Adoption is a wonderful way for queer men to build their families — but it can be a long, complicated process. Be sure to explore the following questions before making the commitment.
Adoption is an incredible option for gay, bi and trans men interested in becoming fathers — but many prospective adoptive parents are surprised to find out how complicated the process can be, and can be quickly overwhelmed. Here’s some questions to ask yourself to help determine whether adoption is the right path forward for you. And remember: there are no right or wrong answers.
Are you hoping to parent a newborn or are you open to adopting an older child?
Is it important for you to adopt a newborn? Or are interested in also potentially parenting an older child or children? Your answer to this question will help determine the best adoption path forward for you. The most common way to adopt an infant, for instance, is through private domestic adoption with the help of an agency or attorney. If you hope to adopt an older child, or perhaps even a group of siblings, then you may look into adopting through the foster care system.
“When you’re thinking about foster care adoption, really think about the age of the child that you’re hoping to parent,” said Trey Rabun, Foster Care Services Supervisor at Amara. “If you want a younger child, they’re most likely not going to be ‘legally freed’ yet, so you’re going to have to be on board with supporting the plan of reunification.” That may mean multiple children may enter and leave your home before you’re able to complete a foster-adoption process.
Are you okay putting the birth family’s needs first?
If you hope to adopt a newborn through an agency or attorney, it’s important to keep the interests of your birth family front and center. “This is a process where the pregnant person leads the way,” said Molly Rampe Thomas of Choice Network. “Are you okay with that?”
Children in foster care, in contrast, will be there because of documented abuse or neglect — the biological families will not have a say in where their children are placed, temporarily or permanently, in the foster care system. Still, the primary goal of foster care is to reunify children with their biological families whenever possible, and it’s important foster parents, even though that hope to adopt permanently, are onboard with that goal. “Children enter foster care through no fault of their own,” said Barnaby Murff, Chief Executive Officer of Extraordinary Families. “But the ultimate goal is to support family reunification wherever possible.”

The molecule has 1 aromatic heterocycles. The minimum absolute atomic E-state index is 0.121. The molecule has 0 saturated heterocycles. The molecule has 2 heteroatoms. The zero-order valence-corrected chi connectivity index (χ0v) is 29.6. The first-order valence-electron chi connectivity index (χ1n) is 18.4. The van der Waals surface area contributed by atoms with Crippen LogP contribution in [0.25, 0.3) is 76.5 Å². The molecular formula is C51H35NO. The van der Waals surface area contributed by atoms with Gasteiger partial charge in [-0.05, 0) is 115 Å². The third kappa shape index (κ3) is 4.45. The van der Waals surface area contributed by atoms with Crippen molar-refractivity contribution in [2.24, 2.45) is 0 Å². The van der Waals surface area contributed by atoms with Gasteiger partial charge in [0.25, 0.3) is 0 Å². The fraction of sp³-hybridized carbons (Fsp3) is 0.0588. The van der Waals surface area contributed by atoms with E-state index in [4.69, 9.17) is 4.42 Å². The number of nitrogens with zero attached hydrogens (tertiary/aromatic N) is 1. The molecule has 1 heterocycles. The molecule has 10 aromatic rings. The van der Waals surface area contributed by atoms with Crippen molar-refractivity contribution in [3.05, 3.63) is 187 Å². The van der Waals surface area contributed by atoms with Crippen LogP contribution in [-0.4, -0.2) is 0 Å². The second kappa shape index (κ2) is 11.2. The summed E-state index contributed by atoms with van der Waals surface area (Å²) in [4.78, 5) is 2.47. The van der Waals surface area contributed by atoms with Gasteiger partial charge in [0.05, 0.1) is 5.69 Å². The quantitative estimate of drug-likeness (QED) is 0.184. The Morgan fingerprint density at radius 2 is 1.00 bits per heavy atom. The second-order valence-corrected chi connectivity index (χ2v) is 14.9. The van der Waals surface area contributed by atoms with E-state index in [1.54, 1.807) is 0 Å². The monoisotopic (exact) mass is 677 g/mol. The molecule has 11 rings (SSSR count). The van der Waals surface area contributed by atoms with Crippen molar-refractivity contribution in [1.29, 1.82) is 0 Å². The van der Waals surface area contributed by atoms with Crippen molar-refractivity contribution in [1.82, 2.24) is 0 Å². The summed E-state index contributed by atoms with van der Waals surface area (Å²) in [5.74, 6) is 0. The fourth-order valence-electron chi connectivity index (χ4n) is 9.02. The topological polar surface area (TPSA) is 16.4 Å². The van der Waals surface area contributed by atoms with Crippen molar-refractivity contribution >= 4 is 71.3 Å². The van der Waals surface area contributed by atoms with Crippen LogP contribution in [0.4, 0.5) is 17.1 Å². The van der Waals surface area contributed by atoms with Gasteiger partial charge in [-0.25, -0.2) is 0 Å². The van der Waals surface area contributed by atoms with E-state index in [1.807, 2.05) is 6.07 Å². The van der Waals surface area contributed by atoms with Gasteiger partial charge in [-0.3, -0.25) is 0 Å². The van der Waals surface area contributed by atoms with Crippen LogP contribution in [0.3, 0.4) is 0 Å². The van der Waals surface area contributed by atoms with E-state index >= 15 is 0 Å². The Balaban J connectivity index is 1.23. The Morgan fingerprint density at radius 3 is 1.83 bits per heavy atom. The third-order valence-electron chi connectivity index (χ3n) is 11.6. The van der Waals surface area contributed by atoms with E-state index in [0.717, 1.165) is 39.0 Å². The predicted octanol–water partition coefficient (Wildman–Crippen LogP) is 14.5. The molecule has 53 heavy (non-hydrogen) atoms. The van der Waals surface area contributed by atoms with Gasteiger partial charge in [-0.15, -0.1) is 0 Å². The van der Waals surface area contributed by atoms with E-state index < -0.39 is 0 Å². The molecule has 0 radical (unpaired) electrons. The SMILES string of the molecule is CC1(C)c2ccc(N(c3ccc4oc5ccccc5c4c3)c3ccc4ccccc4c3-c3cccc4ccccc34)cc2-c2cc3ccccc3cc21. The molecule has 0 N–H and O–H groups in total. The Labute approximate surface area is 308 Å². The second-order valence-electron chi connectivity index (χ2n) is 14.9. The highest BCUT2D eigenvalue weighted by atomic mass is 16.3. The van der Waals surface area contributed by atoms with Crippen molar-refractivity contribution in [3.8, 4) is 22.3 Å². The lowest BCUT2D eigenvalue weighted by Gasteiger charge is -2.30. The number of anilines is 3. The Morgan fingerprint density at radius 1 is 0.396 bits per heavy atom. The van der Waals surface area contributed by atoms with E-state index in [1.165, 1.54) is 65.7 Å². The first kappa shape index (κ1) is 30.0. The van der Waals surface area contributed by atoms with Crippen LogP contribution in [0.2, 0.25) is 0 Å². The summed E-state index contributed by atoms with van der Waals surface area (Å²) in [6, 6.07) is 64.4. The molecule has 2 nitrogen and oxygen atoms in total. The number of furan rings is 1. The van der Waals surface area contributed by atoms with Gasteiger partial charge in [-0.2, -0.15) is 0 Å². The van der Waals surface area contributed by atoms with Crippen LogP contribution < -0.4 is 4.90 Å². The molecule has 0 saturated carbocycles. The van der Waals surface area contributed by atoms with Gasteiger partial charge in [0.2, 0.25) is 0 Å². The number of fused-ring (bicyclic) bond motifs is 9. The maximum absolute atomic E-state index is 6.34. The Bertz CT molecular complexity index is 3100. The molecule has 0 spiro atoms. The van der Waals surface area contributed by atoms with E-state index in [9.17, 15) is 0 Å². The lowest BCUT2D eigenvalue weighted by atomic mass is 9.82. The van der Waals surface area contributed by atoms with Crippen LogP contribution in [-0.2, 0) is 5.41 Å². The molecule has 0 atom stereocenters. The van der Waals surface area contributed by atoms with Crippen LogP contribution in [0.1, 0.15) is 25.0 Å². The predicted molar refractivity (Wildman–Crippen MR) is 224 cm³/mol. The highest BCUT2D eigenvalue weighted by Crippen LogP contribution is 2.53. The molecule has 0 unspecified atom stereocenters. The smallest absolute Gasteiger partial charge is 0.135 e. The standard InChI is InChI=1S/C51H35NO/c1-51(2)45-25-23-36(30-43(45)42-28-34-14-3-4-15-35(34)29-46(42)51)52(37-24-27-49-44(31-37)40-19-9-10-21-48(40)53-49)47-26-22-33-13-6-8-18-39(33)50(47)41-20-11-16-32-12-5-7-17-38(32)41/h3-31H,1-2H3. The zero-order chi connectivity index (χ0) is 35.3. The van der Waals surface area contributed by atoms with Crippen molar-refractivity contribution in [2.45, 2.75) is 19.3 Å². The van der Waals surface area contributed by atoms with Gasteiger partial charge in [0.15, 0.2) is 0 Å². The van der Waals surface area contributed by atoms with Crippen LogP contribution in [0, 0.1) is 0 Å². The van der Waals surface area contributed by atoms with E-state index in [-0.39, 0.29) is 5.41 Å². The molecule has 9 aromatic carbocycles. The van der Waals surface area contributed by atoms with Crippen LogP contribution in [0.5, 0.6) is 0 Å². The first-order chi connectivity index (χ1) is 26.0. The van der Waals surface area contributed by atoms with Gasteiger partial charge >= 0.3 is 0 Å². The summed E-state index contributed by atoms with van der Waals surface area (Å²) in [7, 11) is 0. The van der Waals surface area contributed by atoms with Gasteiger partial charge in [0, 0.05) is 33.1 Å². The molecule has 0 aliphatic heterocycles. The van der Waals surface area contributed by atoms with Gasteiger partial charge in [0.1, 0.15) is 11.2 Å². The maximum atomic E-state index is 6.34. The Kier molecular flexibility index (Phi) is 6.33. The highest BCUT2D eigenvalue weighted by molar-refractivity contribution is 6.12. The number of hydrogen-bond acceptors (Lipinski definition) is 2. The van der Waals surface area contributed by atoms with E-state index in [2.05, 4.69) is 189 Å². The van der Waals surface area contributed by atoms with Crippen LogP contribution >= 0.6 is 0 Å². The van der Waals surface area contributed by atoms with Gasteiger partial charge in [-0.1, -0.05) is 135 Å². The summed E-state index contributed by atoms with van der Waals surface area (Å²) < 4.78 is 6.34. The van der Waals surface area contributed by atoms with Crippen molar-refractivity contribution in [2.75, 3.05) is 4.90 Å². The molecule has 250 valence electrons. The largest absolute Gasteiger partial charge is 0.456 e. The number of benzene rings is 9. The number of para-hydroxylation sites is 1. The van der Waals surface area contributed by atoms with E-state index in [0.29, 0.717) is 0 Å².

Are you hoping to parent a child temporarily, or are you looking to build a “forever family”?
Over 400,000 children are in the foster care system at any given moment in the United States — the vast majority of these children will only need temporary housing before being reunified with their biological families. Opening your home to a child with a temporary need of a home is a wonderful parenting experience, but you may also be looking to form your “forever family” through adoption. Roughly a quarter of the children in foster care have been “legally freed” for adoption, meaning they are eligible to join your family permanently, and legally. Otherwise, you can look towards the private domestic adoption or international adoption paths to help you build your “forever family.”
Are you open to parenting a child with special needs, or who may have been exposed prenatally to drugs or alcohol?
Again, children in foster care have been placed there due to documented neglect or abuse — you will need to feel confident in your abilities to parent a child with special parenting needs, then, if you pursue adoption through the foster care system. Infants placed for adoption through private domestic adoption, similarly, may have been exposed prenatally to drugs or alcohol, and may also require special parenting needs. There are many resources available to help — but as a prospective adoptive parent, it will be important to ask yourself if you feel confident in your ability to build the capacity, and seek out the education and training necessary to successfully parent a child with special needs.
Are you willing to have an ongoing relationship with your child’s biological family?
These days, nearly all adoptions — through private domestic adoption or through the foster care system — have some degree of “openness.” This is because we’ve learned, through research, that open adoptions benefit everyone involved: the biological parents, the adoptive parents, and, most importantly, the child.
“These days most adoptions are open adoptions,” said Olivia Pope, Community Outreach and Development Manager at Friends in Adoption. “This means the birth family will have some line of communication with you.”
The degree of openness will be determined through an ongoing negotiation, and no two open adoptions will look exactly the same. But it’s important to know there will very likely be some degree of contact.